- The motion judge erred in determining the employee condoned the layoffs by signing the letter and not protesting his layoff.
The Court looked to the Rules of Civil Procedure, which outline when a summary judgment is appropriate. The rules state that a Court should grant a summary judgment when it is satisfied that there is no genuine issue requiring a trial of a claim or defence and also that the parties and Court agree that summary judgment is appropriate.
In this case, the employee originally agreed to a summary judgment. However, he later reversed that position. The employee claimed that they had not had the opportunity to cross-examine witnesses from the employer and that discovery had not yet taken place. The motion judge, who believed that the employee still agreed to summary judgment, did not stop to consider whether it was appropriate, leaving the Court of Appeal to find that summary judgment should not have been granted.
The Court then turned to the issue of whether there was implied consent from the employee to the layoffs. Since the terms of employment did not expressly permit the employer to lay off the employee, the question before the motion judge had been whether there was implied consent.
The employer said that by September 2020, most of the welders it employed had been recalled and that the employee would have been “undoubtedly aware” that he would be recalled before long. However, this argument did not speak to the layoff occurring in the first place.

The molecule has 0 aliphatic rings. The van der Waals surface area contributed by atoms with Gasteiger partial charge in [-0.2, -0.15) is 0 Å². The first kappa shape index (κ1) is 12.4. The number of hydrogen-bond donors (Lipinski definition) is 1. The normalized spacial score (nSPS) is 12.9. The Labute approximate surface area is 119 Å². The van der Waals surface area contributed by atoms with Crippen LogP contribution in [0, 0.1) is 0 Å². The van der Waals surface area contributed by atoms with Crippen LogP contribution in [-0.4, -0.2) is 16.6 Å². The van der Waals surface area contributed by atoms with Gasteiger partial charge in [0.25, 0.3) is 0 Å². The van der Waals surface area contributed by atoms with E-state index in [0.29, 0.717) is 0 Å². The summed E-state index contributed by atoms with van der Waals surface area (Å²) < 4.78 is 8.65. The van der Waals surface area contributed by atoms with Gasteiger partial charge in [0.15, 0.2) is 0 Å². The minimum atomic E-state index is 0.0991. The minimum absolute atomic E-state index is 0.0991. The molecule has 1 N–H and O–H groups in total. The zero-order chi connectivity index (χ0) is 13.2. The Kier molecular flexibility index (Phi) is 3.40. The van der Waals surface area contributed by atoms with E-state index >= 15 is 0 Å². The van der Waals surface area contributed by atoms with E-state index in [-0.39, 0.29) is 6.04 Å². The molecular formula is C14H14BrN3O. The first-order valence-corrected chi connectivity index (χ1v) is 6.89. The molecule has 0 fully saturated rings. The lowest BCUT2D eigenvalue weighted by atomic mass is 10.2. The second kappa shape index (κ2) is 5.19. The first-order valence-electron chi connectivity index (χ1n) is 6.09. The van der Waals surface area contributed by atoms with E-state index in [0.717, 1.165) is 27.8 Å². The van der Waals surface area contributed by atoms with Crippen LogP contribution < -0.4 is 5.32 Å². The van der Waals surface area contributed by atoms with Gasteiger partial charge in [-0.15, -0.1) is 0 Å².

The Court found that the layoff of other workers did not constitute an implied term of the employee’s contract. The Court stated that “the fact that the respondent previously laid off some of the appellant’s co-workers does not justify the result the motion judge reached as it does not constitute an implied term in the appellant’s contract to lay him off.”
The Court then turned to the final grounds of appeal to determine whether or not the employee had condoned the layoff. The Court found that the signature in the Layoff Letter did not constitute condonation and instead stated that the signature could be an acknowledgement of the receipt of the letter. Furthermore, in turning to the finding that the employee failed to reject the layoff, the Court determined that the motion judge failed to consider that the employee was entitled to a reasonable time period to assess the contractual changes of the layoff.
The Court noted that the motion judge should not have equated the employee’s silence with condonation. Instead, the motion judge should have looked for positive action from the employee to indicate condonation.
The Court ultimately decided that the employee was correct on all three grounds of appeal. The Court subsequently set aside the summary judgment as a trial for wrongful dismissal was suitable in the Superior Court.
Contact Peter A. McSherry in Guelph for Advice on Employment Terminations and Representation in Wrongful Dismissal Cases
Trusted employment lawyer Peter A. McSherry understands how a layoff or termination can detrimentally impact employees. In situations where an employee has been wrongfully dismissed or constructively dismissed from their job, our employment law team works diligently to protect the rights of employees. We also advocate for clients to help them recover fair compensation after an unlawful dismissal or severance process. Contact Peter A. McSherry, Employment Lawyer, by phone at 519-821-5465 or fill out our online form to arrange a confidential consultation.